[JURIST] The US Supreme Court [official website; JURIST news archive] issued three opinions Tuesday. The Court ruled [opinion, PDF] in Ministry of Defense and Support for the Armed Forces of the Islamic Republic of Iran v. Elahi [Cornell LII backgrounder; JURIST report] that the brother of dissident Cyrus Elahi, assassinated in Paris in 1990, cannot collect on a default judgment he holds against Iran by attaching a $2.8 million judgment obtained by the Iranian Ministry of Defense against California-based Cubic Defense Systems [corporate website]. Dariush Elahi was awarded $11.7 million in compensatory and $300 million in punitive damages after Iran refused to respond to his 2000 lawsuit brought in a Washington federal court, alleging that the Iranian government was responsible for his brother's death. Iran originally won the $2.8 million judgment against Cubic before the International Chamber of Commerce (ICC) [official website] for Cubic's contract breach following the Iranian Islamic Revolution of 1979 [BBC backgrounder]. The US Court of Appeals for the Ninth Circuit ruled [opinion, PDF] that the attachment was valid under the Terrorism Risk Insurance Act of 2002 (TRIA) [text, PDF]. In reversing the lower court's ruling, Justice Stephen Breyer wrote:
We ultimately hold that the Cubic Judgment was not a "blocked asset" at the time the Court of Appeals handed down its decision in this case. We recognize that since that time new Executive Branch action may have "blocked" that asset; but, in light of the posture of the case, we do not decide whether it has done so. Rather, we determine that Elahi cannot attach the Cubic Judgment regardless, for the Judgment is "at issue" in a claim against the United States before the Iran-U.S. Claims Tribunal. The Judgment consequently falls within the terms of Elahi’s waiver.
The Court's decision was unanimous as to parts I and II. Justice Kennedy filed an opinion dissenting from Part III, which held that Elahi had waived his right to attachment, in which Justices David Souter and Ruth Bader Ginsburg joined.
The Court ruled [opinion, PDF] 6-3 in Shinseki v. Sanders [Cornell LII backgrounder; JURIST report], retitled from Peake v. Sanders, that the US Department of Veterans Affairs (VA) [official website] does not bear the burden of proof that it adequately informed a veteran of the information needed to process a benefits claim under the Veterans Claims Assistance Act (VCAA) [text, PDF]. The case involves two veterans whose benefits claims were denied. The US Court of Appeals for the Federal Circuit held [opinion, PDF] that the burden was on the VA to prove that notice was not prejudicial. In reversing that decision, Breyer wrote:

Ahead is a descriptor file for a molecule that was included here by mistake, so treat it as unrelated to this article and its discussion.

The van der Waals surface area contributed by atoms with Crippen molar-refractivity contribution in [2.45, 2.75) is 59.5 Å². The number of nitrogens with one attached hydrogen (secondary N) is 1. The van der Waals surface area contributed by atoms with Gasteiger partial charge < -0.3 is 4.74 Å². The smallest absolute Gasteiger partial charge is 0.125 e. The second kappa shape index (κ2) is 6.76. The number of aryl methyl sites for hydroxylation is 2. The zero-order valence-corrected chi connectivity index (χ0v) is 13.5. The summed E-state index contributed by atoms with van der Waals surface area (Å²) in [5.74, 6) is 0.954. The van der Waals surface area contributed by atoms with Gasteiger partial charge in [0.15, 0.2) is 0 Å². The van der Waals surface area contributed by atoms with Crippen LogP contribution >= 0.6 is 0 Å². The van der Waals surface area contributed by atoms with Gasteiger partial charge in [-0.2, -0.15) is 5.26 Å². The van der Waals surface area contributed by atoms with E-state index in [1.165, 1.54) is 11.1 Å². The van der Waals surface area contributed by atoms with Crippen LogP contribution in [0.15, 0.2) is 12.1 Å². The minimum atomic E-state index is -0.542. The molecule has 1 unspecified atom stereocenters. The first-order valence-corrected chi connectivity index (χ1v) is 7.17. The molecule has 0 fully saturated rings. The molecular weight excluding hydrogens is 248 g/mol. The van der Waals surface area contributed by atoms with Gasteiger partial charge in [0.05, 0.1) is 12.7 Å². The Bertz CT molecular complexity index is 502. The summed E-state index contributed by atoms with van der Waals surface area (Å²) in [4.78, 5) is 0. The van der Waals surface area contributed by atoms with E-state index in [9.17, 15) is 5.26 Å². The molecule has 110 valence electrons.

In our view, the Federal Circuit’s "harmless-error" framework is too complex and rigid, its presumptions impose unreasonable evidentiary burdens upon the VA, and it is too likely too often to require the Court of Appeals for Veterans Claims (Veterans Court) to treat as harmful errors that in fact are harmless. We conclude that the framework conflicts with established law.
Souter filed a dissenting opinion, in which Ginsburg and Justice John Paul Stevens joined.
Finally, the Court ruled [opinion, PDF] 5-4 in Arizona v. Gant [Cornell LII backgrounder; JURIST report] that the Fourth Amendment requires law enforcement officers to demonstrate a threat to their safety or a need to preserve evidence related to the crime of arrest in order to justify a warrantless vehicular search incident to arrest conducted after the vehicle's recent occupants have been arrested and secured. Arizona was appealing an Arizona Supreme Court ruling [opinion, PDF] that Rodney Joseph Gant's constitutional rights were violated when police searched his car after he was handcuffed and seated in a police car. In affirming the lower court decision, Stevens wrote:
Police may search a vehicle incident to a recent occupant's arrest only if the arrestee is within reaching distance of the passenger compartment at the time of the search or it is reasonable to believe the vehicle contains evidence of the offense of arrest. When these justifications are absent, a search of an arrestee's vehicle will be unreasonable unless police obtain a warrant or show that another exception to the warrant requirement applies. The Arizona Supreme Court correctly held that this case involved an unreasonable search.
Justice Antonin Scalia filed a concurring opinion. Breyer filed a dissenting opinion. Justice Samuel Alito filed a dissenting opinion, joined by Chief Justice John Roberts and Justice Anthony Kennedy, and joined in part by Breyer.